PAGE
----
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This is a case of 7-year-old boy who was diagnosed of having a Pediatric Community Acquired Pneumonia-Type C.

Pediatric Community Acquired Pneumonia (PCAP) refers to pneumonia in a previously healthy person who acquired the infection outside a hospital. PCAP is a common illness that affects infants and children. In children, the majority of deaths occur in the newborn period, with over two million worldwide deaths a year. In fact, the WHO estimates that one in a three newborn infant deaths are due to pneumonia. It occurs because the areas of the lung which absorb oxygen (alveoli) from the atmosphere become filled with fluid and cannot work effectively. Children are very susceptible to acquire this illness especially when their immune systems are low. They can get it anywhere like in school, for example, one of the classmates has a cough. Then in house, if there is a poor environment. Then in playground, wherein there are lots of other children playing. PCAP is classified into four types. First is, PCAP A, which has a minimal risk, there is no dehydration, with a respiratory rate of greater than 30-50/min. Second is, PCAP B, which has a low risk, there is mild dehydration, with a respiratory rate of greater than 30-50/min. Third is, PCAP C, which has a moderate risk, with moderate dehydration, with a respiratory rate of greater than 35-60/min. Fourth is, PCAP D, which has a high risk, with severe dehydration, with a respiratory rate of greater than 35-70/min. But in this case, our patient has a PCAP C. Pneumonia is sometimes caused by viral infections, including RSV, the parainfluenzavirus, adenovirus, and the flu. In addition to viruses, pneumonia can also be caused by bacteria, including S. pneumoniae, H, influenza type b, groupA streptococcus, and M. tuberculosis (TB). Some of the symptoms of PCAP are fever, cough, tachypnea, grunting and audible wheezing, chest pain, and it is often proceeded by upper respiratory tract infection. It can be diagnosed by chest x-ray, blood tests, sputum culture, pulse oximetry, chest CT scan, bronchoscopy, and pleural fluid culture. The best way to prevent PCAP is to cover mouth when coughing, practice good hygiene, and have a clean environment. Also, childhood immunizations willhelp greatly in the prevention of PCAP in children. Treating pneumonia includes appropriate diet, increase fluid intake, cool mist humidifier in the childs room, medication for cough, intravenous (IV) fluids or oral antibiotics, oxygen therapy, frequent suctioning of the childs nose and mouth (to help get rid of thick secretions), and breathing treatments, as ordered by the childs doctor. In 2009, 1.1 million people in the United States were hospitalized with pneumonia and more than 50,000 people died from the disease. Globally, pneumonia kills more than 1.5 million children younger than 5 years of age each year. This is greater than the number of deaths from any other infectious disease, such as AIDS, malaria or tuberculosis (Center for Disease Control and 1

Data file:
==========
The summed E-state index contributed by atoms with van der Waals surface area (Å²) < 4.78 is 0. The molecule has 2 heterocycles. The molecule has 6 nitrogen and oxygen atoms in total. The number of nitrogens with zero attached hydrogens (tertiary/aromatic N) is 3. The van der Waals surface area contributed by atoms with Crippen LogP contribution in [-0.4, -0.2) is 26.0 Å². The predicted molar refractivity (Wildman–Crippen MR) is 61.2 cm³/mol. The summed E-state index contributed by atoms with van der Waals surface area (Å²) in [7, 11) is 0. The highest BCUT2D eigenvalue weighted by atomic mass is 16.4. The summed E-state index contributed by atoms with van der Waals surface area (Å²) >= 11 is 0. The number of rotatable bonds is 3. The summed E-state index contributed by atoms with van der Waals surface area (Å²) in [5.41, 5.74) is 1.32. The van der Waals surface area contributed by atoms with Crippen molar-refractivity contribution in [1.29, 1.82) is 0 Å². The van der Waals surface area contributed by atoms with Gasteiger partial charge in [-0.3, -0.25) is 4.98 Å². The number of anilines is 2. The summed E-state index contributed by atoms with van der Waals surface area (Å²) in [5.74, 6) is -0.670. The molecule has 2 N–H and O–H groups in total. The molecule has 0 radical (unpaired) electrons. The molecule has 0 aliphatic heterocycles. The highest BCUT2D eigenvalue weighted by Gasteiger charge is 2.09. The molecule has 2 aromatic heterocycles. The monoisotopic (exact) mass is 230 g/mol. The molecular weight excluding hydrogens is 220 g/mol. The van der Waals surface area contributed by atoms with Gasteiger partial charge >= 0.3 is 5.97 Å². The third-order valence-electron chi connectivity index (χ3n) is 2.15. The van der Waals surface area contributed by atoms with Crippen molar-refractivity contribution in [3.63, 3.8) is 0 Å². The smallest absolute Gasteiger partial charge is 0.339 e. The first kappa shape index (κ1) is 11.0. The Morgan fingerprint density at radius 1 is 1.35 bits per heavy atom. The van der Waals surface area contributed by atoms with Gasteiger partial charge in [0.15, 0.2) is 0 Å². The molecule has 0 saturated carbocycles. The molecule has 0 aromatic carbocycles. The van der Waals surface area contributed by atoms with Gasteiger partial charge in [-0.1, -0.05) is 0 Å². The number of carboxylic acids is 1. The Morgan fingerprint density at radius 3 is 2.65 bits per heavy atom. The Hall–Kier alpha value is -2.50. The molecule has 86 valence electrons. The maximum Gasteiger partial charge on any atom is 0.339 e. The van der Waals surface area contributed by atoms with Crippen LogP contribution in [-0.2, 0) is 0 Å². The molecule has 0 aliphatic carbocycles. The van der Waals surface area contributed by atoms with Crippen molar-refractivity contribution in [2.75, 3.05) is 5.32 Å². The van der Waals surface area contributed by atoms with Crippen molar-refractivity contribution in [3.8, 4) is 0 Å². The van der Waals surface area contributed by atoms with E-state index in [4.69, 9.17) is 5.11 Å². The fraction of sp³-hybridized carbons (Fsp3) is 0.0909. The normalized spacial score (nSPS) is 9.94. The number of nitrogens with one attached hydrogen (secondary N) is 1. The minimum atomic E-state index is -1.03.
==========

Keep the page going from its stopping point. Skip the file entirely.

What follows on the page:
Prevention). In the Philippines, there are more than 40,000 cases of CAP annually. More than 50% are admitted in the hospital. Pneumonia is considered the 3rd leading cause of death and the 4th leading cause of morbidity in children (Department of Health, 2008 Health Statistics). The significance of this study globally is, since other countries are already updated, this study will give more information to them on the previous studies about PCAP. Nationally, to increase awareness thus will lead them to be prepared in case the number of PCAP cases will increase. Locally, this will help in treating and preventing the spread of PCAP here in Batangas. We chose this study because as nursing students we would like to increase our knowledge about this illness. As part of our duty the right interventions are needed in order to help the patient and we will only be able to do it by studying this case more deeply.

General Objectives: After this case study, we will be able to know what Pediatric Community Acquired Pneumonia, how it is acquired and, its prevention and treatment of its occurrence. Specific Objectives: Define what is PCAP-C Trace the pathophysiology of PCAP-C Enumerate the causes and symptoms of PCAP-C Formulate and apply nursing care plans, utilizing the nursing process To learn new clinical skills as well as sharpen our current clinical skills required in the management of the patient with PCAP-C To develop our sense of love and empathy in rendering nursing care to our patient so that we may be able to serve future clients with higher level of holistic understanding as well as individualized care.

Name: K.U. Age: 7 y/o Address: Luta Norte, Malvar, Batangas Status: Child Educational Attainment: Level 1 Occupation: N/A Chief complaint: Cough for 2 weeks Admitting Dx: Pediatric Community Acquired Pneumonia Type C (PCAP-C) Present Dx:Pediatric Community Acquired Pneumonia Type C (PCAP-C) Date and Time of Admission: 12/08/12 3:00 PM Attending Doctor: Dr. Geraldine Dimaculangan